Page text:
# Proportion of the firm is financed with debt

How firms estimate their cost of capital: The WACC for a firm is 13.00 percent. You know that the firm's cost of debt capital is 10 percent and the cost of equity capital is 20%. What proportion of the firm is financed with debt?

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How firms estimate their cost of capital: The WACC for a firm is 13.00 percent. You know that the firm's ...

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Solution helps in estimating the proportion of the firm is financed with debt

Financing and Valuations

Interest tax shield benefit: Legitron Corporation has $460 million of debt outstanding at an interest rate of 10 percent. If Legitron is subject to a 37 percent marginal tax rate, the amount of the tax shield on that debt for this year is $ .

(Round answer to nearest dollar. Omit $ sign in answer.)

M&M Proposition 1: Marx and Spender has a current WACC of 20 percent. If the cost of debt capital for the firm is 14 percent and the firm is currently financed with 44 percent debt, the current cost of equity capital for the firm is %. Assume that all the assumptions of Modigliani and Miller Proposition 1 hold.

(Round answer to two decimal places. Omit % sign in answer.)

M&M Proposition 1: The weighted average cost of capital for a firm (assuming all three Modigliani and Miller assumptions) is 16 percent. If the firm's cost of debt is 9 percent and the proportion of debt to total firm value for the firm is 0.5, the current cost of equity capital for the firm is %. Assume that all the assumptions of Modigliani and Miller Proposition 1 hold.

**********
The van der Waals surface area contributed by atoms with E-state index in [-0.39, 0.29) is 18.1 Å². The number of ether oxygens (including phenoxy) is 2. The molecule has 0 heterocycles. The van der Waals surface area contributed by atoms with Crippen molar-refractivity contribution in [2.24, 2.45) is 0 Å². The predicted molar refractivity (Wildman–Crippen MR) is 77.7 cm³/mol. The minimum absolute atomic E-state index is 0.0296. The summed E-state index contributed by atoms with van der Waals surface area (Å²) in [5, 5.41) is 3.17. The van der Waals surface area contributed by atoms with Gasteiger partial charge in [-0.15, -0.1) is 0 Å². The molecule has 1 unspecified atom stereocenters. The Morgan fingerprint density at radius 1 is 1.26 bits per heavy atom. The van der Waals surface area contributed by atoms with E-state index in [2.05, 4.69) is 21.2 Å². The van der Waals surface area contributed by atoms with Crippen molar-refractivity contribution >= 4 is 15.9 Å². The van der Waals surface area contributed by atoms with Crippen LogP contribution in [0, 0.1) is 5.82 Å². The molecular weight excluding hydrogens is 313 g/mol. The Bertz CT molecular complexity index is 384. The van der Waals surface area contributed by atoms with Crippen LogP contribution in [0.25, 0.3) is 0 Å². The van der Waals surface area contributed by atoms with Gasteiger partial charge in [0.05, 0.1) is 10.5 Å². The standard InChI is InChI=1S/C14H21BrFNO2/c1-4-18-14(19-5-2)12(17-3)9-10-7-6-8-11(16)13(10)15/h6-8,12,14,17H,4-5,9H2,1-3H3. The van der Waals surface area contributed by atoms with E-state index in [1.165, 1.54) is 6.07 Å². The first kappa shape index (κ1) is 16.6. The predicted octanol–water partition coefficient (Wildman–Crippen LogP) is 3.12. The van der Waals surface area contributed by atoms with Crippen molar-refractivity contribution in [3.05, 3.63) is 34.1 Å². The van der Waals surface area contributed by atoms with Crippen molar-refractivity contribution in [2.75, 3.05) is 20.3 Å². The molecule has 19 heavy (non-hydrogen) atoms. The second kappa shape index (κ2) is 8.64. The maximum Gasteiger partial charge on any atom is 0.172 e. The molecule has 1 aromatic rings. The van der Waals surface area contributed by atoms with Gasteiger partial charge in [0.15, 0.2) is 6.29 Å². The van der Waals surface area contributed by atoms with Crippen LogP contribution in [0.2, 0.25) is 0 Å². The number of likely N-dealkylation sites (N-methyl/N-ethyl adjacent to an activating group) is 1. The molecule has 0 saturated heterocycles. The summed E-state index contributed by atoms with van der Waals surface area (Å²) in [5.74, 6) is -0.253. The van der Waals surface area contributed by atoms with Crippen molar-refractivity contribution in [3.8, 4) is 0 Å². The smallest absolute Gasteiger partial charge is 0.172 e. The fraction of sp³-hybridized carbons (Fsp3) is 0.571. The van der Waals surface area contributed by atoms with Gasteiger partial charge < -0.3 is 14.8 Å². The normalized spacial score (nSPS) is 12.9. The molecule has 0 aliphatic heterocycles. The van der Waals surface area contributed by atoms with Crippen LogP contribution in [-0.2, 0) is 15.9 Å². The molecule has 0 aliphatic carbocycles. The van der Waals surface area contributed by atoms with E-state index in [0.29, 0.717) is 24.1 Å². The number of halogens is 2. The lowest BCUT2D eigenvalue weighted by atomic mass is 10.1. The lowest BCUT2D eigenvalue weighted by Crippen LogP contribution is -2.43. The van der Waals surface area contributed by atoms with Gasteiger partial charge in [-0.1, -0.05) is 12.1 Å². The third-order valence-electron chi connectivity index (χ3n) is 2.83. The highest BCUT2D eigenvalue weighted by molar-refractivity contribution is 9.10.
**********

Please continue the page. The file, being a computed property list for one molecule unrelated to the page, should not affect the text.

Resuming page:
(Round answer to two decimal places. Omit % sign in answer.)

M&M Proposition 2: Backwards Resources has a WACC of 12.1 percent, and it is subject to a 35 percent marginal tax rate. Backwards has $293 million of debt outstanding at an interest rate of 12 percent and $612 million of equity (market value) outstanding. The expected return of the equity given this capital structure is %.

(Round answer to two decimal places. Omit % sign in answer. All intermittent calculations should be rounded to 4 decimal places before carrying to next calculation.)

Income approaches: You are using the FCFF approach to value a business. You have estimated that the FCFF for next year will be $123.65 million and that it will increase at a rate of 8 percent for each of the following three years. After that point, the FCFF will increase at a rate of 3 percent forever. If the WACC for this firm is 10 percent, the firm is worth $ millions.

(Enter value in millions, rounded to 2 decimal places.)

A friend of yours is trying to value the equity of a company and, knowing that you have read this book, has asked for your help. So far she has tried to use the FCFE approach. She estimated the cash flows to equity to be as follows:

Sales $800.0

-CGS -450.0

-Depreciation -80.0

-Interest -24.0

Earnings before taxes (EBT) 246.0

-Taxes (0.35 x EBT) -86.1

= Cash Flow to Equity $159.9

She also computed the cost of equity using CAPM as follows:

kE = kF + bE(Risk premium) = 0.06 + (1.25 x 0.084) = 0.165, or 16.5%

where the beta is estimated for a comparable publicly traded company. Using this cost of equity, she estimates the discount rate as

WACC = x_Debtk_Debt pretax(1 - t) + xcskcs

Based on this analysis, she concludes that the value of equity is $159.9 million/0.14 = $1,142 million.

Assuming that the numbers used in this analysis are all correct, what advice would you give your friend regarding her analysis?

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